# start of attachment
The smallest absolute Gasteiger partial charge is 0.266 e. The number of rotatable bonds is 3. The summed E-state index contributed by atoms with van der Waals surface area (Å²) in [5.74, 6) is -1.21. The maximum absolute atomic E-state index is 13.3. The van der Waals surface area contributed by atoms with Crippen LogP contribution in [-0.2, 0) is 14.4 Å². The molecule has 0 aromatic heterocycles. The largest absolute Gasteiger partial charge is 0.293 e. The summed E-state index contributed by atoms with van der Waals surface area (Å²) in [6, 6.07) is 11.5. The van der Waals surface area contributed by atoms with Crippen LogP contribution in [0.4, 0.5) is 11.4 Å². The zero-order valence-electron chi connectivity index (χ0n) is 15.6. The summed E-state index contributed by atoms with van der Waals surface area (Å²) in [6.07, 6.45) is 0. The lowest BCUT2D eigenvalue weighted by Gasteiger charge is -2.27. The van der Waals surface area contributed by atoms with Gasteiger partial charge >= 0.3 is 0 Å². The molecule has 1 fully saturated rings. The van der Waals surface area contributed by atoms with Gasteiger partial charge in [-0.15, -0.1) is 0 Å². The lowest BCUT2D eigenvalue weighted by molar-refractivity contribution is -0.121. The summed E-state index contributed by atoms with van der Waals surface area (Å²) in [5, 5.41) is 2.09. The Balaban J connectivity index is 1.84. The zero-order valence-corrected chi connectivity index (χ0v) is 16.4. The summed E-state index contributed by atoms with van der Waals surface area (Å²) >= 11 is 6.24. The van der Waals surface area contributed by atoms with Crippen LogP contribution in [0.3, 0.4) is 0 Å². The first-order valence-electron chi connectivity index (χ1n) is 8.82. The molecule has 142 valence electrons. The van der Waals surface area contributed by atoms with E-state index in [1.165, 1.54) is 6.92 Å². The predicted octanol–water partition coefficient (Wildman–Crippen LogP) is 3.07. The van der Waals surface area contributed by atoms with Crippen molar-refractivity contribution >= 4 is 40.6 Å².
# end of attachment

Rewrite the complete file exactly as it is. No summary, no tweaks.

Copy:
The smallest absolute Gasteiger partial charge is 0.266 e. The number of rotatable bonds is 3. The summed E-state index contributed by atoms with van der Waals surface area (Å²) in [5.74, 6) is -1.21. The maximum absolute atomic E-state index is 13.3. The van der Waals surface area contributed by atoms with Crippen LogP contribution in [-0.2, 0) is 14.4 Å². The molecule has 0 aromatic heterocycles. The largest absolute Gasteiger partial charge is 0.293 e. The summed E-state index contributed by atoms with van der Waals surface area (Å²) in [6, 6.07) is 11.5. The van der Waals surface area contributed by atoms with Crippen LogP contribution in [0.4, 0.5) is 11.4 Å². The zero-order valence-electron chi connectivity index (χ0n) is 15.6. The summed E-state index contributed by atoms with van der Waals surface area (Å²) in [6.07, 6.45) is 0. The lowest BCUT2D eigenvalue weighted by Gasteiger charge is -2.27. The van der Waals surface area contributed by atoms with Gasteiger partial charge >= 0.3 is 0 Å². The molecule has 1 fully saturated rings. The van der Waals surface area contributed by atoms with Gasteiger partial charge in [-0.15, -0.1) is 0 Å². The lowest BCUT2D eigenvalue weighted by molar-refractivity contribution is -0.121. The summed E-state index contributed by atoms with van der Waals surface area (Å²) in [5, 5.41) is 2.09. The Balaban J connectivity index is 1.84. The zero-order valence-corrected chi connectivity index (χ0v) is 16.4. The summed E-state index contributed by atoms with van der Waals surface area (Å²) >= 11 is 6.24. The van der Waals surface area contributed by atoms with Crippen LogP contribution in [0.3, 0.4) is 0 Å². The first-order valence-electron chi connectivity index (χ1n) is 8.82. The molecule has 142 valence electrons. The van der Waals surface area contributed by atoms with E-state index in [1.165, 1.54) is 6.92 Å². The predicted octanol–water partition coefficient (Wildman–Crippen LogP) is 3.07. The van der Waals surface area contributed by atoms with Crippen molar-refractivity contribution >= 4 is 40.6 Å².